Cool September mornings on the prairie are ripe with beauty and activity: grasses towering, swaying overhead in the light autumn breeze, goldenrod with its tiny intricate blossoms, and asters popping in vibrant hues of purple, white, and blue. Insects busily soak up the last fruits of fall before winter’s frost. Meanwhile, boisterous high school sophomores rush up and down the paths winding through the prairie, combing the grasses and flowers with giant sweep nets in search of insects. This peaceful prairie teeming with diverse plant and insect life—nestled in the heart of urban Milwaukee—has become an outdoor classroom for teenagers embarking on an important school project.

Thursday, 17 October 2019 10:34

A Snake Story

I stopped to talk to Carol, the Tuesday afternoon receptionist at Riverside Park, on my way in from teaching. Carol is so lovely; I’ve really enjoyed getting know her over the years via a mutual love of reading and traveling, and I always look forward to our Tuesday chats.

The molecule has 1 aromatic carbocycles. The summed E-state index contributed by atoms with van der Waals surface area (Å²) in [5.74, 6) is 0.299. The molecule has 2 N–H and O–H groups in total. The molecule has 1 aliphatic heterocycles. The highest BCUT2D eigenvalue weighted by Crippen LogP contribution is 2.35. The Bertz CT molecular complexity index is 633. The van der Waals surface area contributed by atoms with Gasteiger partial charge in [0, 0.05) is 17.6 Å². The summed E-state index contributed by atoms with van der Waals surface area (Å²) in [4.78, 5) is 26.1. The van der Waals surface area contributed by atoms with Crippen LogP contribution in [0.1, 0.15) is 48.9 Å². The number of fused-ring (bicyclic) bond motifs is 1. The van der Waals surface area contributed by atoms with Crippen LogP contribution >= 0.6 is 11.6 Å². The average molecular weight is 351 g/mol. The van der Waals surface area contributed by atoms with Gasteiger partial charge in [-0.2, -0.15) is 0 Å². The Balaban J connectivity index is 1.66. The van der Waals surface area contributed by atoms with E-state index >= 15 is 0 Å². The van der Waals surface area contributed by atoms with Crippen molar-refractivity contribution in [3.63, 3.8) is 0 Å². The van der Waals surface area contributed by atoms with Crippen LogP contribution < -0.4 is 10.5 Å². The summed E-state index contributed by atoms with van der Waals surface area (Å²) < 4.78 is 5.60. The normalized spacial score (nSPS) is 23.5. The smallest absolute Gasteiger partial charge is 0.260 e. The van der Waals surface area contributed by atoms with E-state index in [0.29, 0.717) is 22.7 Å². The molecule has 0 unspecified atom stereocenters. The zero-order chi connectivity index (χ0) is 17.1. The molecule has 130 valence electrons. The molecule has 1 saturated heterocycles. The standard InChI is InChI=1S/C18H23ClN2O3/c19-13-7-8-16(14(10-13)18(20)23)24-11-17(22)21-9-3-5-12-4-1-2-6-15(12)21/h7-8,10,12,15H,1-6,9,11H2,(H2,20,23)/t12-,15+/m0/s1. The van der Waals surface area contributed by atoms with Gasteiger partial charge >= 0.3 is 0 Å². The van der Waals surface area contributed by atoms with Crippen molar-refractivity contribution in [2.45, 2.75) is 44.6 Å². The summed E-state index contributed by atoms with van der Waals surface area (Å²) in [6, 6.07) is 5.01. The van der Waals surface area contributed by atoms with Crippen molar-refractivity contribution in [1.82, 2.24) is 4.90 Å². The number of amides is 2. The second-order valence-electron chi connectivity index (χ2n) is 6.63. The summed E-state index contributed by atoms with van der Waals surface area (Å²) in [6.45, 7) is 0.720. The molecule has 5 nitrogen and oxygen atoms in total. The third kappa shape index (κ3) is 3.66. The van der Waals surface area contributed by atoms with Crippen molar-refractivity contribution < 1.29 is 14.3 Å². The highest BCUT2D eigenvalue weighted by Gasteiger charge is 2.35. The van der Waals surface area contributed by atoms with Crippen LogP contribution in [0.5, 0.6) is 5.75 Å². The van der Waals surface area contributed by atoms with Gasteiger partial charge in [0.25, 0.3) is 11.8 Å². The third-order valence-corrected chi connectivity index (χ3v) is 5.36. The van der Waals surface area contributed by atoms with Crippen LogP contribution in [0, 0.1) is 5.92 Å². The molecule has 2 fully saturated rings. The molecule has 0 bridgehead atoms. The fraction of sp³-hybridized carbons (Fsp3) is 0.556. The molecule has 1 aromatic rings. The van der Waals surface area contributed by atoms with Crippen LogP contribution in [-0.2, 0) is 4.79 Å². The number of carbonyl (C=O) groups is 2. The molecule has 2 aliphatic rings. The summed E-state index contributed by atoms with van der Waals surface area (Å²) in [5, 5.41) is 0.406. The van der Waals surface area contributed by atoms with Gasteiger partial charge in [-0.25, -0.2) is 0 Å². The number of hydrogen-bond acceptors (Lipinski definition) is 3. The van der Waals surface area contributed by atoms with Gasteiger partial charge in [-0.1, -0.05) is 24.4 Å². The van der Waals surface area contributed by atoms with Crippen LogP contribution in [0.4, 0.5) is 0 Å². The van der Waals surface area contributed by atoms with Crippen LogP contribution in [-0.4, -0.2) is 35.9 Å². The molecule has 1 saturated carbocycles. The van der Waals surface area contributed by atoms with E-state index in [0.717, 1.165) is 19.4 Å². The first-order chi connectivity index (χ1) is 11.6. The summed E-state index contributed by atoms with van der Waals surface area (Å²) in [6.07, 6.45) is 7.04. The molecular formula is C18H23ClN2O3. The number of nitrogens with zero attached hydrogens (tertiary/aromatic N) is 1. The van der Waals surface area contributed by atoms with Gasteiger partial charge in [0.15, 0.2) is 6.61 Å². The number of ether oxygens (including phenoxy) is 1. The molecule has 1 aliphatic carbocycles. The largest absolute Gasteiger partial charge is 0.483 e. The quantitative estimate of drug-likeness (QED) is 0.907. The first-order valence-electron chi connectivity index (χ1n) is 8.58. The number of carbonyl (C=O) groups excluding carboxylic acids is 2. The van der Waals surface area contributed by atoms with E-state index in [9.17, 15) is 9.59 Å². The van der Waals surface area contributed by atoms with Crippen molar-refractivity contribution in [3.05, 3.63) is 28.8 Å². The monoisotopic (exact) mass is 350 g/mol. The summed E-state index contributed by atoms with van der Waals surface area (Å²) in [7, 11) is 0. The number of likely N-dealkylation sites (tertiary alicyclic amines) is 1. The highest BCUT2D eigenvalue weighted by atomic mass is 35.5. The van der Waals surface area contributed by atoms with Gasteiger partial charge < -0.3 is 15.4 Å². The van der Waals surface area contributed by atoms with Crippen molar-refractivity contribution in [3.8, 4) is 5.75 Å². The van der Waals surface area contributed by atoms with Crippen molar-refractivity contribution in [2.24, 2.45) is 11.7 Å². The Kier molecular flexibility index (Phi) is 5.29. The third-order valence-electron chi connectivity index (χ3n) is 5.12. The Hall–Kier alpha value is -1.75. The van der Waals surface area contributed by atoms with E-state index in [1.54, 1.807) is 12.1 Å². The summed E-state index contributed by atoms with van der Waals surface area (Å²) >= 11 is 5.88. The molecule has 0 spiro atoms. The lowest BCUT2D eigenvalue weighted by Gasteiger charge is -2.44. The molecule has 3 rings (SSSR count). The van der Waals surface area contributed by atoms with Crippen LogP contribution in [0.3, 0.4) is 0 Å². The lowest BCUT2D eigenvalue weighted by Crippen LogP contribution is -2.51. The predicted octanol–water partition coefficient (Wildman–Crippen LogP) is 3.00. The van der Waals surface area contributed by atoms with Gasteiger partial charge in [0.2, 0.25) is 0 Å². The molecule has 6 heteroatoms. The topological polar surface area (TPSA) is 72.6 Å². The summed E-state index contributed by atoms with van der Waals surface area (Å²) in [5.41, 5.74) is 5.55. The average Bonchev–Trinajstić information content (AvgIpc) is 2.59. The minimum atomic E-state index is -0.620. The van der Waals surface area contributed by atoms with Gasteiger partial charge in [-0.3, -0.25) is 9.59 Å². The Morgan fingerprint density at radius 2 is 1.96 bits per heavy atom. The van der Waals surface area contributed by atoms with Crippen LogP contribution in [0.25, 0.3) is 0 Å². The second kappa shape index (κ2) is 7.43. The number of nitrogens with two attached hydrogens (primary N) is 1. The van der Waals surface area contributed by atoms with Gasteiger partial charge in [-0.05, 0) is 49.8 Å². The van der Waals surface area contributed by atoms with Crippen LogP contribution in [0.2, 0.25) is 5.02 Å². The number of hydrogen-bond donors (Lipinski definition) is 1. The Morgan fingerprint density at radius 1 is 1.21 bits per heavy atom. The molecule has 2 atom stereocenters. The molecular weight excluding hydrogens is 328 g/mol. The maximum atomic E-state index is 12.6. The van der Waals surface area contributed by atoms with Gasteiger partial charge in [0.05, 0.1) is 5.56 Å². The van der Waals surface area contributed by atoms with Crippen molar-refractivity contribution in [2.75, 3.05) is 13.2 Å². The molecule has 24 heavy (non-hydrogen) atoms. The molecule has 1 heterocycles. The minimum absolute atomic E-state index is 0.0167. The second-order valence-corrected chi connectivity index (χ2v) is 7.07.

Today she offered to lend me a great book she’d just finished and I told her about the snake I’d found on a hike this afternoon. After I returned to my office, the phone started ringing.

Tuesday, 09 April 2019 14:19

Fun and imaginative play in the forest

It was time to go pick up the kids for another fun field trip so I headed over to the nearby school in one of our buses. Once at school I waited a few minutes for the class and soon the line of little ones came walking down the hall. The group of K5 children was eager to see me and very excited about the field trip they were going on. I asked them if they knew what we were going to be learning about that day and one child eagerly responded with, “Habitats!” I told the group that we were indeed going to be learning about habitats and animal homes and then we headed to the bus to begin the adventure. On the way to the Center, each pair of children had pictures of an animal and its home and they talked with their partner about how the home helped their animal.

When I first started working at the Urban Ecology Center, I had only been in the United States for a year or so. I was still struggling with a lot of stuff: language, friends, work, and what the heck I was going make of myself in this new place. The UEC was my beginning. It was where I began to find myself, my passions, and my place.